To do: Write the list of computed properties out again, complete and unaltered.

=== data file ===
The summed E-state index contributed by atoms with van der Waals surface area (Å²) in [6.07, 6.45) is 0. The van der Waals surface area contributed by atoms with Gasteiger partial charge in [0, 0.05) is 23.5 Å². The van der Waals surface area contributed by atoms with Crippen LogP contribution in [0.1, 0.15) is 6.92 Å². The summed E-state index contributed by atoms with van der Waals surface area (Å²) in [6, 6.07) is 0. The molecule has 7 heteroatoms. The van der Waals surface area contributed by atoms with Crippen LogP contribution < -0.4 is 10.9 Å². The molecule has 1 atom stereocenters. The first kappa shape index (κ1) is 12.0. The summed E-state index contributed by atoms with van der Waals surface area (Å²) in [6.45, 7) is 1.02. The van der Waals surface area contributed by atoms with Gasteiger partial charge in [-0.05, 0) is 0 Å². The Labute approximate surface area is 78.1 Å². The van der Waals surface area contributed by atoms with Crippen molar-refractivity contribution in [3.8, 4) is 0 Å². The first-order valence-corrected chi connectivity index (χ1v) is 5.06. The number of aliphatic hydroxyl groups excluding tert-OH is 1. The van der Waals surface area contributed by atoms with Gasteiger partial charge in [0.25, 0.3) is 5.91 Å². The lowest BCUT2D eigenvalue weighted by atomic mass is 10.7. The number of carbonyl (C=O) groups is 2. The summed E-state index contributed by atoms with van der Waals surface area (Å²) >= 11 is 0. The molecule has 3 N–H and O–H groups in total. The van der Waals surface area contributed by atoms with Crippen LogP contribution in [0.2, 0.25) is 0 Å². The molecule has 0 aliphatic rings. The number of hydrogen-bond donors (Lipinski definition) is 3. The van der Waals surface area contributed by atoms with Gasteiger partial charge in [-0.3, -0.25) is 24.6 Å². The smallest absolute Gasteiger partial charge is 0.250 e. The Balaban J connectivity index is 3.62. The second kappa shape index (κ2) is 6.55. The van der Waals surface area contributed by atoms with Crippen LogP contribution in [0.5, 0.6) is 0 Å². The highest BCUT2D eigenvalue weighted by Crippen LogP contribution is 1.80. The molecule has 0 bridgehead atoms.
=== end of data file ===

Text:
The summed E-state index contributed by atoms with van der Waals surface area (Å²) in [6.07, 6.45) is 0. The van der Waals surface area contributed by atoms with Gasteiger partial charge in [0, 0.05) is 23.5 Å². The van der Waals surface area contributed by atoms with Crippen LogP contribution in [0.1, 0.15) is 6.92 Å². The summed E-state index contributed by atoms with van der Waals surface area (Å²) in [6, 6.07) is 0. The molecule has 7 heteroatoms. The van der Waals surface area contributed by atoms with Crippen LogP contribution < -0.4 is 10.9 Å². The molecule has 1 atom stereocenters. The first kappa shape index (κ1) is 12.0. The summed E-state index contributed by atoms with van der Waals surface area (Å²) in [6.45, 7) is 1.02. The van der Waals surface area contributed by atoms with Gasteiger partial charge in [-0.05, 0) is 0 Å². The Labute approximate surface area is 78.1 Å². The van der Waals surface area contributed by atoms with Crippen molar-refractivity contribution in [3.8, 4) is 0 Å². The first-order valence-corrected chi connectivity index (χ1v) is 5.06. The number of aliphatic hydroxyl groups excluding tert-OH is 1. The van der Waals surface area contributed by atoms with Gasteiger partial charge in [0.25, 0.3) is 5.91 Å². The lowest BCUT2D eigenvalue weighted by atomic mass is 10.7. The number of carbonyl (C=O) groups is 2. The summed E-state index contributed by atoms with van der Waals surface area (Å²) >= 11 is 0. The molecule has 3 N–H and O–H groups in total. The van der Waals surface area contributed by atoms with Crippen LogP contribution in [0.2, 0.25) is 0 Å². The molecule has 0 aliphatic rings. The number of hydrogen-bond donors (Lipinski definition) is 3. The van der Waals surface area contributed by atoms with Gasteiger partial charge in [-0.3, -0.25) is 24.6 Å². The smallest absolute Gasteiger partial charge is 0.250 e. The Balaban J connectivity index is 3.62. The second kappa shape index (κ2) is 6.55. The van der Waals surface area contributed by atoms with Crippen LogP contribution in [0.5, 0.6) is 0 Å². The highest BCUT2D eigenvalue weighted by Crippen LogP contribution is 1.80. The molecule has 0 bridgehead atoms.